These Watercolor Easter Eggs are one of my all time favorite ways to decorate Easter eggs. It’s a really simple process, and you probably already have everything you need to do them. I love decorating these and using them on my Easter table as decoration.
Tips and Tricks for Watercolor Easter Eggs:
– For these to work best, in my experience it s best to make sure the colors you are using are very saturated. If you are using food dye, I use 10- 12 drops in about a cup of water. If you are using other dye, just make sure it is as saturated as it can be. For the lighter colors just add more water.
– Make sure you are letting your eggs dry in between each layer of color. That way they don’t run together.
-I like to use plastic water bottle caps, or milk jug caps to rest my eggs on when they are drying. That way they don’t roll round.
– If you want to speed up the drying process, you can use a blow dryer to dry the eggs in-between each color layer.
Easter Egg Dye
For these Watercolor Easter Eggs I have tried a couple different dyes. Here are some of my recommendations:
– Batik Dyes. In my opinion, these dyes have the best more saturated colors.
– I also love this Natural Dye Easter Egg Kit
Watercolor Easter Eggs how to:
- Cups (6 or more)
- Baking Sheet
- Plastic latex gloves (optional)
- Prep your eggs. Hard boil your eggs, or leave them raw if you wish! Just be careful. If you hard-boil you eggs, make sure they are completely cool. In a bowl, mix 50% water and 50% vinegar. Soak the eggs for a couple of minutes and wipe them off.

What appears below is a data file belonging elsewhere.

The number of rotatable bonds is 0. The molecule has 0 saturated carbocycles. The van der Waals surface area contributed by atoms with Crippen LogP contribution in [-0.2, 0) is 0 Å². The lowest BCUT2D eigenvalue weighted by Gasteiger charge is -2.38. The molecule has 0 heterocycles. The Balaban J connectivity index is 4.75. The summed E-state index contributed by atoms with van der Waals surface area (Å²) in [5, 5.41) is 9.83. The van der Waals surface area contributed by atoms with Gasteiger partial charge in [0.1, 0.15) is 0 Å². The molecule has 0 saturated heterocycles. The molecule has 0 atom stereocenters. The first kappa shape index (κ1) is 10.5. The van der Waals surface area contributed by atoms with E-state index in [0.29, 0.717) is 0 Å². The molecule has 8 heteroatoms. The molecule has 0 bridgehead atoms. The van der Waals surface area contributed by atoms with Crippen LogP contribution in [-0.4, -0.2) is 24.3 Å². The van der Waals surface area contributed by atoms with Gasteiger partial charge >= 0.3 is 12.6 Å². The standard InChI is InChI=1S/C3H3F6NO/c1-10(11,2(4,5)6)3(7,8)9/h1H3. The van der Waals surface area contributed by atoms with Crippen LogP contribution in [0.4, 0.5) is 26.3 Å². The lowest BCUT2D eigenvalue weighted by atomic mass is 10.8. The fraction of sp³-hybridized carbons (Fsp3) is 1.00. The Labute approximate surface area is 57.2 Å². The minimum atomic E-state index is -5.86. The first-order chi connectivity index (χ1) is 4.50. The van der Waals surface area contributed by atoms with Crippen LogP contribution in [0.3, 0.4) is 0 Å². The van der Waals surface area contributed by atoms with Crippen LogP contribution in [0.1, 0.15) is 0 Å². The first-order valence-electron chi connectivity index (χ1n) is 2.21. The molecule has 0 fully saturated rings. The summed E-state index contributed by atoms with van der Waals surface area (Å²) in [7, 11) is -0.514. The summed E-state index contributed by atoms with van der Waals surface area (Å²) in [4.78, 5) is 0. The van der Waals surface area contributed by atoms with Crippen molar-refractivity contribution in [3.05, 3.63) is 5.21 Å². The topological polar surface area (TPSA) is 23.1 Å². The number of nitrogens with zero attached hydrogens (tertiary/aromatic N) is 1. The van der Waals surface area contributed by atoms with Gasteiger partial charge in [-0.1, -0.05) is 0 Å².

- Prep your colors. I recommend at least three different colors to start, but the more the merrier. Make a dark saturated version of a color. The darker the better. For food coloring, I used 10-12 drops in one cup of water. Depending on your brand you may need more or less. Split the saturated color into two cups. In one cup, add more water to make a lighter version of that color.
- Lets dye. Hold your egg on either end with your fingers over a baking sheet to catch the excess dye liquid. Pour a spoon-full of dye over the egg so it runs down the sides. Set aside and let dry, and repeat on other eggs. Varying the color you start with if you prefer.
- Once the first layer is dry on your eggs, repeat with either a more saturated color or a lighter, making sure you let the egg dry between each layer. Repeat this process until you are satisfied with the how your eggs look.